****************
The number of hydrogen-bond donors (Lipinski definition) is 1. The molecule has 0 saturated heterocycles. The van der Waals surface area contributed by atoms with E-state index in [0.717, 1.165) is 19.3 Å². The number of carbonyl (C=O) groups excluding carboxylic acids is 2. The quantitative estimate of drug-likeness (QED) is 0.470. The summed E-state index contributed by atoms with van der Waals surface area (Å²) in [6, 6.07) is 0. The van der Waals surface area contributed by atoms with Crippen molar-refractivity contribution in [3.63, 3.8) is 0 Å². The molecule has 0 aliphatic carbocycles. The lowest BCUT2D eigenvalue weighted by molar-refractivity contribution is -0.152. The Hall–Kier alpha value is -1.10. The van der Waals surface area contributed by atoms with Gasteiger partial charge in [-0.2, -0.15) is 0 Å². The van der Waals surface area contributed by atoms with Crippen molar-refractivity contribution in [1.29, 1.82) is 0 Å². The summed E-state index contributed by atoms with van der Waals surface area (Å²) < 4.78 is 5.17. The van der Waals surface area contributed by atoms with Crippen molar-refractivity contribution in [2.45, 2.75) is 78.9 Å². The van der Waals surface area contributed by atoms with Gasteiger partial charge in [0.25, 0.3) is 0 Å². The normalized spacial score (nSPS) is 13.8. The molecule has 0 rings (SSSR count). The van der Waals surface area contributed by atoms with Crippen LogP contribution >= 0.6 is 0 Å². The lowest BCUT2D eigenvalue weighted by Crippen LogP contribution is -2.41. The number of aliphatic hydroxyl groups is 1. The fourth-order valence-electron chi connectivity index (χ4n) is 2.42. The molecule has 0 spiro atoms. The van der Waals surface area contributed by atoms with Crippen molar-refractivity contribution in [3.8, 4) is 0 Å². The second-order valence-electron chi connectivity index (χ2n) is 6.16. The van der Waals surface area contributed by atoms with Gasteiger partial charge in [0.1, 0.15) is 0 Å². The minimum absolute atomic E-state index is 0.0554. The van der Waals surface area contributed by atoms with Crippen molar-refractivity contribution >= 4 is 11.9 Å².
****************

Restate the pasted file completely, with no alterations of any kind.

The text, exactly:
The number of hydrogen-bond donors (Lipinski definition) is 1. The molecule has 0 saturated heterocycles. The van der Waals surface area contributed by atoms with E-state index in [0.717, 1.165) is 19.3 Å². The number of carbonyl (C=O) groups excluding carboxylic acids is 2. The quantitative estimate of drug-likeness (QED) is 0.470. The summed E-state index contributed by atoms with van der Waals surface area (Å²) in [6, 6.07) is 0. The van der Waals surface area contributed by atoms with Crippen molar-refractivity contribution in [3.63, 3.8) is 0 Å². The molecule has 0 aliphatic carbocycles. The lowest BCUT2D eigenvalue weighted by molar-refractivity contribution is -0.152. The Hall–Kier alpha value is -1.10. The van der Waals surface area contributed by atoms with Gasteiger partial charge in [-0.2, -0.15) is 0 Å². The van der Waals surface area contributed by atoms with Crippen molar-refractivity contribution in [1.29, 1.82) is 0 Å². The summed E-state index contributed by atoms with van der Waals surface area (Å²) < 4.78 is 5.17. The van der Waals surface area contributed by atoms with Crippen molar-refractivity contribution in [2.45, 2.75) is 78.9 Å². The van der Waals surface area contributed by atoms with Gasteiger partial charge in [0.25, 0.3) is 0 Å². The normalized spacial score (nSPS) is 13.8. The molecule has 0 rings (SSSR count). The van der Waals surface area contributed by atoms with Crippen LogP contribution >= 0.6 is 0 Å². The lowest BCUT2D eigenvalue weighted by Crippen LogP contribution is -2.41. The number of aliphatic hydroxyl groups is 1. The fourth-order valence-electron chi connectivity index (χ4n) is 2.42. The molecule has 0 spiro atoms. The van der Waals surface area contributed by atoms with Crippen molar-refractivity contribution in [3.8, 4) is 0 Å². The second-order valence-electron chi connectivity index (χ2n) is 6.16. The van der Waals surface area contributed by atoms with Gasteiger partial charge in [0.1, 0.15) is 0 Å². The minimum absolute atomic E-state index is 0.0554. The van der Waals surface area contributed by atoms with Crippen molar-refractivity contribution >= 4 is 11.9 Å².